New Space by the Numbers
A breakdown of the 89 early-stage space startups we’ve screened this past year.
I’m extremely fortunate to be leading Prime Movers Lab’s investments in the space sector in partnership with an incredibly talented team of technical partners (Christie Iacomini, Liz Stein, and Bryan Bauw) and a deep bench of venture partners and advisors (Chris Hadfield, Bulent Altan, and others).
This is a sector that’s seen a tremendous amount of activity over the past 18 months, driven by what will likely be over a dozen space companies announcing exits this year. This is in stark contrast to over a decade with only two notable exits by Virgin Galactic and Skybox. While many new investors are inevitably going to be enticed to dip their toe into the w̶a̶t̶e̶r̶ vacuum, we’ve been one of the most active investors in space since the fund started. Some of our investments to date include Momentus (in-orbit services), Axiom Space (commercial space station), Space Perspective (space tourism) and Alpha Insights (Earth observation). In the midst of preparing a longer piece outlining our investment strategy in space, I thought it would be interesting to share a brief breakdown of what we’re seeing at the early stage.
Quick context on this dataset:
- These are companies that we’ve screened over the past ~18 months.
- They were generally at the Seed or Series A stage when we screened them.
- This is not meant to be a comprehensive overview of new space. It is one viewpoint and also reflects our areas of interest.
Here are some high-level takeaways:
I wanted to start here because, as many have discussed, the massive decreases in launch costs are the largest enabling factor of the new space economy. This has of course been primarily driven by SpaceX which has pushed launch costs down an order of magnitude over the past 15 years. Today, we believe there are an unsustainable amount of companies pursuing launch, particularly on the small-lift launch segment (<2,000KG payloads). As a result, this is not an area where we are actively sourcing deals but we do review novel approaches, like launching rockets from balloons. The more exciting question for us is: now that’s it’s 10x cheaper to get payloads in orbit, what will be going up there?
The largest payload category that we’re seeing right now is Earth observation. Startups are utilizing a wide variety of sensing modalities (optical, synthetic aperture radar (SAR), hyperspectral, near-IR, etc.) to collect and sell information about the Earth. These systems have been historically dominated by governments and their defense contractors, where the costs to build and deploy a single satellite could cost hundreds of millions or billions of dollars. Today, the combination of decreased launch costs, the proliferation of the CubeSats platform, and plummeting hardware costs allow a startup to launch a single system into low Earth orbit (LEO) for low single millions of dollars. As a result of these lower barriers to entry, you have dozens of new companies forming in this area right now.
However, the smaller form factors and lower altitudes used by these startups mean that they often need large constellations before they can offer a complete product to the customer. As a result, often my first question is: what’s your minimum viable constellation size and how are you going to raise enough money to get there? We’ve made one investment here thus far in an advanced SAR platform, Alpha Insights.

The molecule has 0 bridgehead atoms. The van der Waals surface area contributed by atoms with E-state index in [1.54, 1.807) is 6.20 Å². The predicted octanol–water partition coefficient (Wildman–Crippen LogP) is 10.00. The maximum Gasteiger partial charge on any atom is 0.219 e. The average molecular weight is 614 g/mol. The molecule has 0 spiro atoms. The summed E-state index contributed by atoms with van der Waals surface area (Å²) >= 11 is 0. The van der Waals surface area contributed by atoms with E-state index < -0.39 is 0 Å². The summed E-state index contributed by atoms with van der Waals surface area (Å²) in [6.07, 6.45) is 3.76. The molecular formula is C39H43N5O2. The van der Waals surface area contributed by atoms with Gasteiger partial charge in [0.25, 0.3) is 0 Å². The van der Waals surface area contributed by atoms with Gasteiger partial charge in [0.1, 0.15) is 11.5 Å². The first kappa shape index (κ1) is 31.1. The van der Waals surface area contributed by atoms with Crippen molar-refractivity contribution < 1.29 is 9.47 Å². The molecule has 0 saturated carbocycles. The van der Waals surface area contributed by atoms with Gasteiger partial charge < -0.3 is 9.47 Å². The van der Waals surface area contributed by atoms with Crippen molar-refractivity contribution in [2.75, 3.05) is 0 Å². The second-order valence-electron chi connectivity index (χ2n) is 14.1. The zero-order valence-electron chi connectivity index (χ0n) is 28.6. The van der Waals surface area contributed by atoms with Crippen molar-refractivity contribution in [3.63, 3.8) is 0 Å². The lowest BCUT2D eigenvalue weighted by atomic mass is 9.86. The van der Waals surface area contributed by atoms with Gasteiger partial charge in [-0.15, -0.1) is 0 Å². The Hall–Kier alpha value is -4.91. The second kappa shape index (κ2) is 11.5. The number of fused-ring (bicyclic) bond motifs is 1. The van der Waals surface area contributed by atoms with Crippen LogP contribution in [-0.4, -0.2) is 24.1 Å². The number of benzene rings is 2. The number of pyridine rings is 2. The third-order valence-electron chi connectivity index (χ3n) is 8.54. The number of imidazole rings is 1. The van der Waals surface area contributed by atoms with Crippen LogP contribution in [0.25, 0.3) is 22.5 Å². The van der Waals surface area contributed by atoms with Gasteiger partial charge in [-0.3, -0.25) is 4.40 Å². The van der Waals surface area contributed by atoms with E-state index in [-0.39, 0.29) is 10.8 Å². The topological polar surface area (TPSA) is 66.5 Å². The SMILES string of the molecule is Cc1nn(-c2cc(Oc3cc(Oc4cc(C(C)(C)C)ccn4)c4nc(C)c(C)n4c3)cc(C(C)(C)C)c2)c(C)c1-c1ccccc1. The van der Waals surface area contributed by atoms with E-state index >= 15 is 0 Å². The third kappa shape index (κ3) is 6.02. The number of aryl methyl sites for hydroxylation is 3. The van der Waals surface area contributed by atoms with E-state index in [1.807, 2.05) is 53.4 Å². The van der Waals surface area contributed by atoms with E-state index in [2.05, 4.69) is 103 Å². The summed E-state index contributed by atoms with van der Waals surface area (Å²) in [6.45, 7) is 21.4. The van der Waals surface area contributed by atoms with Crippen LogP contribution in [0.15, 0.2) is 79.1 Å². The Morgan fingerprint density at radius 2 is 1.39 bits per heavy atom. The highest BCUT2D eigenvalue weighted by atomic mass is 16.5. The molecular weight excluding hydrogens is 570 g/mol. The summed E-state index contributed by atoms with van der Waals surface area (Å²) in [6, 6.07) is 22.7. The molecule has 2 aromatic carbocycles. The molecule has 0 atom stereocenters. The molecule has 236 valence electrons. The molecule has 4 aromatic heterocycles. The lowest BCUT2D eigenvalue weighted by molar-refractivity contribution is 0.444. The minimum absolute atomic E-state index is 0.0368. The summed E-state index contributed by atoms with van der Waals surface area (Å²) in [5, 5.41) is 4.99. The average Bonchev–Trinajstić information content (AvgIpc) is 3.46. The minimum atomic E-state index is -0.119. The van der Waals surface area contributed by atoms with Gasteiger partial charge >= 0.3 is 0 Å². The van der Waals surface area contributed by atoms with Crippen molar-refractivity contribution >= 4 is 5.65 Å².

The other two payload areas that I want to highlight include one large legacy segment, space-based telecom, and one highly unproven segment, space-based manufacturing. Outside of launch, telecom has been the largest commercial segment of the space economy. That includes satellite internet for consumers and devices, ground station infrastructure, and new applications like LEO relay networks or optical hardware.
Meanwhile, you have a number of intrepid founders looking to take advantage of the unique materials that can be manufactured in micro-gravity like ZBLAN fiber or various life science applications like growing cell cultures in three dimensions.
Finally, I want to touch on in-orbit servicing, which is a broad area that includes everything from moving satellites to their final destination, hosting payloads, removing orbital debris, repairing satellites, refueling satellites, etc. This is the “picks and shovels” segment of the space economy. This is where we’ve made our largest investment to date with Momentus. This is an exciting area for us as its success is agnostic to which applications ultimately end up proliferating.
To be clear, this is separate from in-space propulsion, where companies are building and selling propulsion systems that would be fixed onto satellites to replace legacy technologies like cold gas thrusters. These companies generally don’t create as much value as the servicing companies.
There’s a lot more to be said here but if you enjoyed this post, keep a lookout for additional space commentary that I’ll continue to share in future posts. In the meantime, I hope this provides some insight on where the next set of space unicorns will emerge over the coming 5–10 years.
Prime Movers Lab invests in breakthrough scientific startups founded by Prime Movers, the inventors who transform billions of lives. We invest in companies reinventing energy, transportation, infrastructure, manufacturing, human augmentation, and agriculture.
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